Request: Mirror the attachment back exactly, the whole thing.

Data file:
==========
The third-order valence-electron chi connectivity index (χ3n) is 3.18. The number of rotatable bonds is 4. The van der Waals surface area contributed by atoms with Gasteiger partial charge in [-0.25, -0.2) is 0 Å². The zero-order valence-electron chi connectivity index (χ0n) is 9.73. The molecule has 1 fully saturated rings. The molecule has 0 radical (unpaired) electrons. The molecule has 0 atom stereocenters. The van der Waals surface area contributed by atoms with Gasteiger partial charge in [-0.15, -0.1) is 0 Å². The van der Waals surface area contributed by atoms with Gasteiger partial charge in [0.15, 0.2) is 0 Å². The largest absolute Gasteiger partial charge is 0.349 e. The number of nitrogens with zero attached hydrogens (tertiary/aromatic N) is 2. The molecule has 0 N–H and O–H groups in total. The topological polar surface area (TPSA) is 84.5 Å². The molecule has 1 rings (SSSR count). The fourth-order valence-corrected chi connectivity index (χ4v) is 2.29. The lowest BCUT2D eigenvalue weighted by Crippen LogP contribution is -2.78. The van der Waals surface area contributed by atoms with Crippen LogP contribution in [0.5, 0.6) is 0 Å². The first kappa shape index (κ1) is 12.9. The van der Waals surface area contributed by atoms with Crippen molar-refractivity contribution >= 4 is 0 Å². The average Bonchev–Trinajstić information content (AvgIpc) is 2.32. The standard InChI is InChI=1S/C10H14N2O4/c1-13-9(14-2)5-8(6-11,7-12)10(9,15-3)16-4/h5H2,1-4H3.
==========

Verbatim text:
The third-order valence-electron chi connectivity index (χ3n) is 3.18. The number of rotatable bonds is 4. The van der Waals surface area contributed by atoms with Gasteiger partial charge in [-0.25, -0.2) is 0 Å². The zero-order valence-electron chi connectivity index (χ0n) is 9.73. The molecule has 1 fully saturated rings. The molecule has 0 radical (unpaired) electrons. The molecule has 0 atom stereocenters. The van der Waals surface area contributed by atoms with Gasteiger partial charge in [-0.15, -0.1) is 0 Å². The van der Waals surface area contributed by atoms with Gasteiger partial charge in [0.15, 0.2) is 0 Å². The largest absolute Gasteiger partial charge is 0.349 e. The number of nitrogens with zero attached hydrogens (tertiary/aromatic N) is 2. The molecule has 0 N–H and O–H groups in total. The topological polar surface area (TPSA) is 84.5 Å². The molecule has 1 rings (SSSR count). The fourth-order valence-corrected chi connectivity index (χ4v) is 2.29. The lowest BCUT2D eigenvalue weighted by Crippen LogP contribution is -2.78. The van der Waals surface area contributed by atoms with Crippen LogP contribution in [0.5, 0.6) is 0 Å². The first kappa shape index (κ1) is 12.9. The van der Waals surface area contributed by atoms with Crippen molar-refractivity contribution >= 4 is 0 Å². The average Bonchev–Trinajstić information content (AvgIpc) is 2.32. The standard InChI is InChI=1S/C10H14N2O4/c1-13-9(14-2)5-8(6-11,7-12)10(9,15-3)16-4/h5H2,1-4H3.